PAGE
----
When I was a student in seminary many years ago, I developed a love for the writings of Danish philosopher and theologian Soren Kierkegaard (1813-1855). Through the years my interests have taken me in other directions, but I have been able to renew my appreciation for him this summer as I have refreshed my memory of his work by turning to him once again. I begin a series of posts on his thinking, particularly his much read and discussed Attack Upon Christendom. I think that SK (as we will call him) assists us in working through what it means to be the church in a postmodern context.
1. The Attack
The last few years of SK's life were directed toward a very harsh attack against the established Lutheran Church. His journals reveal that for most of his lifetime he believed the Danish Lutheran Church, the state church, was in awful spiritual condition. The bishop of the DLC was J. P. Mynster. Soren had grown up hearing his sermons Sunday after Sunday. Over time SK came to believe that the bishop was doing more harm than good when it came to preaching the gospel.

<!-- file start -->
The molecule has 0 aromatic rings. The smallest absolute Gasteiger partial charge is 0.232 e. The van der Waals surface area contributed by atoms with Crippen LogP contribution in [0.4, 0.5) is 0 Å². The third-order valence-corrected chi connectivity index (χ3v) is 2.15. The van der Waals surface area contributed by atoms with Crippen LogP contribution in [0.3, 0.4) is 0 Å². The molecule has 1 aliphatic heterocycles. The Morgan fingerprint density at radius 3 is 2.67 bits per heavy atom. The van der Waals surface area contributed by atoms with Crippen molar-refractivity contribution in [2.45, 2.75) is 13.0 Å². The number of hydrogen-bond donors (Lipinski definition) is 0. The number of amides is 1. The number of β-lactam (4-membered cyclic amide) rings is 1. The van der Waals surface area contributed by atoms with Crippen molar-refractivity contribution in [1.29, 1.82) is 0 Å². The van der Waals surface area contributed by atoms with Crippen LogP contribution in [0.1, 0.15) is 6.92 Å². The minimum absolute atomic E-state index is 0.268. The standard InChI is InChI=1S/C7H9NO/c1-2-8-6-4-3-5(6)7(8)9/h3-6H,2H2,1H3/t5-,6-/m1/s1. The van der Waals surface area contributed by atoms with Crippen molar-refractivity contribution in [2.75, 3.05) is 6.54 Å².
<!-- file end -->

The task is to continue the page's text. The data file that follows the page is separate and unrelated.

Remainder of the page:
In 1854 Bishop Mynster died. At the memorial service, Professor Hans L. Martensen eulogized the deceased cleric by saying that he was one of the true witnesses to the truth, a link in the chain that stretched all the way from the time of the apostles to the present. SK, who had been publicly silent up to this point concerning his feeling toward the Established Church, could be silent no longer. In his writings Soren placed great emphasis on the necessity of witnessing to the truth. To refer to Mynster as such a witness was more than SK could handle. He chose a popular political journal, The Fatherland, in which to hurl his assault. The critique and criticism was continued in a series of papers called The Instant, which were compiled into a book entitled Attack Upon Christendom.
In my second post on SK, we will discuss the specific nature of his attack.